Recently, I was informed by one of Principia’s practitioners that he was a reader of my column. “That’s great,” I thought, counting the people in my head I knew that frequently read my column: “Mom, Dad (?), girlfriend, and now, a bona fide Christian Science practitioner!” This practitioner – who shall remain anonymous in case his inclusion in my column gets him booted from the Journal listings – stated that he enjoyed my writing, but didn’t necessarily know what I was talking about. So I asked myself – what do I have to say about pop music that would be informative and perhaps relevant to a Christian Science practitioner, without offending or disappointing him and the practice?
Maybe not a lot – I’m sure my jabbering on indie rock, gangster rap, and various Top 40 acts isn’t exactly Sentinel-caliber reading material for the folks out there trying to “enter into their closets.” But here’s the thing: the majority of the Prin community, the students and even a select group of staff and faculty, enjoy this stuff – from Vampire Weekend to Jay-Z to Lady Gaga. In the past four years of writing I have always thought it important to report on the music enjoyed by the community we are all praying for.
So, in my efforts to retain my loyal group of four, or three (Dad?) consistent readers, I dedicate my last quarter of this column to this practitioner and others for their prayerful devotion to our community. Thank you for reminding us that it is not our iPod earbuds keeping us bubbly and joyful, but our unwavering connection to the one Mind, always sound and harmonious.
College Rock: An Overview
One thing music fans might not be aware of when seeing U2 perform grandly at the Super Bowl or in IMAX theaters in 3-D is that the band’s ascent into superstardom is largely due to their popularity on independent college radio stations. The Irish band’s politically driven 1983 album, War, spoke to many young tastemakers attempting to evade the glitzy, overdone pop from Duran Duran, Dexy’s Midnight Runners, and even Michael Jackson. Had it not been for these satellites of dedicated music aficionados, Bono and Co. may not have made it to 1987 when The Joshua Tree and all the other fan favorites began to pulverize stadiums worldwide. Thus, the term “college rock” was patented to describe the music approved by student DJs and their faithful listeners.
Suddenly bands that were normally only able to play small shows in dive bars and the art districts of their cities were finding major radio play on the college music circuit. R.E.M., the Athens, Georgia-based band, most famous for the heart-wrenching song “Everybody Hurts,” got a firecracker start strictly from the co-signs of many college DJs. The Minneapolis, Minnesota punk bands The Replacements and Husker Du found many college-age audiences and helped spread the DIY band sentiment across the nation. Even experimental bands, such as the noise-fused New York band Sonic Youth and the Scottish distortion-heavy brother duo The Jesus and Mary Chain, were able to find faithful followers through college radio. Other notable 80s rock groups such as Pixies, The Smiths, The Cure, and Violent Femmes were generously helped by frequent airtime on these stations.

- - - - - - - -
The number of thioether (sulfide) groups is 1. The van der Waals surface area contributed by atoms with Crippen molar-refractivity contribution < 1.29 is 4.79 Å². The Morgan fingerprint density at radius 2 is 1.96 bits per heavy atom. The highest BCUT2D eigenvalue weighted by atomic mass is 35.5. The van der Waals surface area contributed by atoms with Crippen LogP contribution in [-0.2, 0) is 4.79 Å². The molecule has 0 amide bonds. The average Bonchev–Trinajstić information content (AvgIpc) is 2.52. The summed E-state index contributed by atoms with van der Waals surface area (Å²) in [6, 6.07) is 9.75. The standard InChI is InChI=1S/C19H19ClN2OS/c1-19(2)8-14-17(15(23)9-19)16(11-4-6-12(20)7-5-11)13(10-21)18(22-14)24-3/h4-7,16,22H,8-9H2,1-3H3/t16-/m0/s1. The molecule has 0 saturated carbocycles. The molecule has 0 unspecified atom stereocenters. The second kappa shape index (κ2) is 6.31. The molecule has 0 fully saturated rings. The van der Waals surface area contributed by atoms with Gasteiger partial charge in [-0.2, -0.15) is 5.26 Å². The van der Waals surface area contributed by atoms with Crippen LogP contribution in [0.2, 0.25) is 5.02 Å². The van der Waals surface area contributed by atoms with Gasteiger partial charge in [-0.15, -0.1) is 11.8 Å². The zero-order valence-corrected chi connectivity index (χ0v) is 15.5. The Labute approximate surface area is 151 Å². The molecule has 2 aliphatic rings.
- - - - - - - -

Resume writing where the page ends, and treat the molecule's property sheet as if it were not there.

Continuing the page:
In many cases, college rock radio stations helped catapult bands to major label contracts, or from the perspective of the dedicated fans, to “sell out.” By the 90s the “grunge” rock of Nirvana and Pearl Jam, bands that sounded similar to what had been played on college radio during the 80s, became mainstream. Since many “college rock” sounding bands were no longer being promoted through college radio stations, “alternative” became the umbrella term for most of the rock that was popular but could be classified as a subgenre of rock (i.e. grunge, punk, metal, etc.). For awhile, college rock radio stations still thrived, helping bands like Pavement and Guided By Voices to find fanship, but by the late 90s “college rock” had been replaced by the term “indie” or independent rock. This term is still widely used today, but like “alternative,” “indie” is more of a general term for bands that may have gotten their start independently and now play to wider audiences.
Currently, classifying music is very confusing. In the age of digital music, blogs, and podcasts, umbrella terms such as “alternative” and “indie” now apply not only to its literal and more obvious meaning of music that is outside of the mainstream, but it also applies to the individual’s taste – one that is “independent of” or an “alternative to” his taste, her taste, and even your taste. Digital music players such as iTunes have allowed listeners to make their own playlists and share them with their friends. Add the fact that both independent and mainstream music are spotlighted on many independent blogs everyday, making the college radio station’s promotion method seem embryonic.
Still, it is undeniable that the numerous college DJs and appreciators that helped develop the original category of “college rock” has been highly influential in getting the word out on some of pop music’s overlooked gems to a world of listeners who were ready to hear something “alternative.”
Hopefully, this gives a better sense of why college students have been and continue to be influential to the culture of sharing music. Next week we will discuss the importance of hip-hop and how to distinguish it from rap.